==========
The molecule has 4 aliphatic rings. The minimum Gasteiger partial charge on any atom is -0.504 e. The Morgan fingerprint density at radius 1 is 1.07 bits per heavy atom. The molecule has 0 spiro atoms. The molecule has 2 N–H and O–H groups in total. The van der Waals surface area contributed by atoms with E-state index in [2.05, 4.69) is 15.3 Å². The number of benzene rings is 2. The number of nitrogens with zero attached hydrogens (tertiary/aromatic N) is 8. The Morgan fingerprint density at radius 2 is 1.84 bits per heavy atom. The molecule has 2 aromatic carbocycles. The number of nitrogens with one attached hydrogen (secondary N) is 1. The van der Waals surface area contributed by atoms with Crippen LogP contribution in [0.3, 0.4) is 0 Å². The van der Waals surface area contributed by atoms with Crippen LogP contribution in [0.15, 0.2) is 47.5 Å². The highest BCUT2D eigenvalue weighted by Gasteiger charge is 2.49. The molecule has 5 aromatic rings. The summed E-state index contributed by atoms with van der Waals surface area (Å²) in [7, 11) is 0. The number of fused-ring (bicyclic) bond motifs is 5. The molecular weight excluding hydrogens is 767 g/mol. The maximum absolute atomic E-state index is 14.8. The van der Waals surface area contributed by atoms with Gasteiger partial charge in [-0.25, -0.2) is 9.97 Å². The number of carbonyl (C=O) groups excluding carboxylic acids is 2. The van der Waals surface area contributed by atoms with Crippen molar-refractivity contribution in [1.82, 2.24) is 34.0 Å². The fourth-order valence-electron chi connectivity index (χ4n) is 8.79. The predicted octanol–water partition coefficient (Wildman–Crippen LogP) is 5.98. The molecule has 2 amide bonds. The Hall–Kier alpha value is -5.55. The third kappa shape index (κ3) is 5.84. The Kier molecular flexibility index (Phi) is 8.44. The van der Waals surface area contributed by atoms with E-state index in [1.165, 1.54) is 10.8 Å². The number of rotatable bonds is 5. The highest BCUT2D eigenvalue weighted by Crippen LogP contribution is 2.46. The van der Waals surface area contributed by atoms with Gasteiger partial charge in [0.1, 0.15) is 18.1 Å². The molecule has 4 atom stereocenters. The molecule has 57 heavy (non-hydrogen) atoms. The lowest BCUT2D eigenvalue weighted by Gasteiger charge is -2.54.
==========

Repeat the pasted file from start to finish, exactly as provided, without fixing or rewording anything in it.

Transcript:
The molecule has 4 aliphatic rings. The minimum Gasteiger partial charge on any atom is -0.504 e. The Morgan fingerprint density at radius 1 is 1.07 bits per heavy atom. The molecule has 0 spiro atoms. The molecule has 2 N–H and O–H groups in total. The van der Waals surface area contributed by atoms with E-state index in [2.05, 4.69) is 15.3 Å². The number of benzene rings is 2. The number of nitrogens with zero attached hydrogens (tertiary/aromatic N) is 8. The Morgan fingerprint density at radius 2 is 1.84 bits per heavy atom. The molecule has 2 aromatic carbocycles. The number of nitrogens with one attached hydrogen (secondary N) is 1. The van der Waals surface area contributed by atoms with Crippen LogP contribution in [0.3, 0.4) is 0 Å². The van der Waals surface area contributed by atoms with Crippen LogP contribution in [0.15, 0.2) is 47.5 Å². The highest BCUT2D eigenvalue weighted by Gasteiger charge is 2.49. The molecule has 5 aromatic rings. The summed E-state index contributed by atoms with van der Waals surface area (Å²) in [7, 11) is 0. The number of fused-ring (bicyclic) bond motifs is 5. The molecular weight excluding hydrogens is 767 g/mol. The maximum absolute atomic E-state index is 14.8. The van der Waals surface area contributed by atoms with Gasteiger partial charge in [-0.25, -0.2) is 9.97 Å². The number of carbonyl (C=O) groups excluding carboxylic acids is 2. The van der Waals surface area contributed by atoms with Crippen molar-refractivity contribution in [1.82, 2.24) is 34.0 Å². The fourth-order valence-electron chi connectivity index (χ4n) is 8.79. The predicted octanol–water partition coefficient (Wildman–Crippen LogP) is 5.98. The molecule has 2 amide bonds. The Hall–Kier alpha value is -5.55. The third kappa shape index (κ3) is 5.84. The Kier molecular flexibility index (Phi) is 8.44. The van der Waals surface area contributed by atoms with E-state index in [1.165, 1.54) is 10.8 Å². The number of rotatable bonds is 5. The highest BCUT2D eigenvalue weighted by Crippen LogP contribution is 2.46. The van der Waals surface area contributed by atoms with Gasteiger partial charge in [0.1, 0.15) is 18.1 Å². The molecule has 4 atom stereocenters. The molecule has 57 heavy (non-hydrogen) atoms. The lowest BCUT2D eigenvalue weighted by Gasteiger charge is -2.54.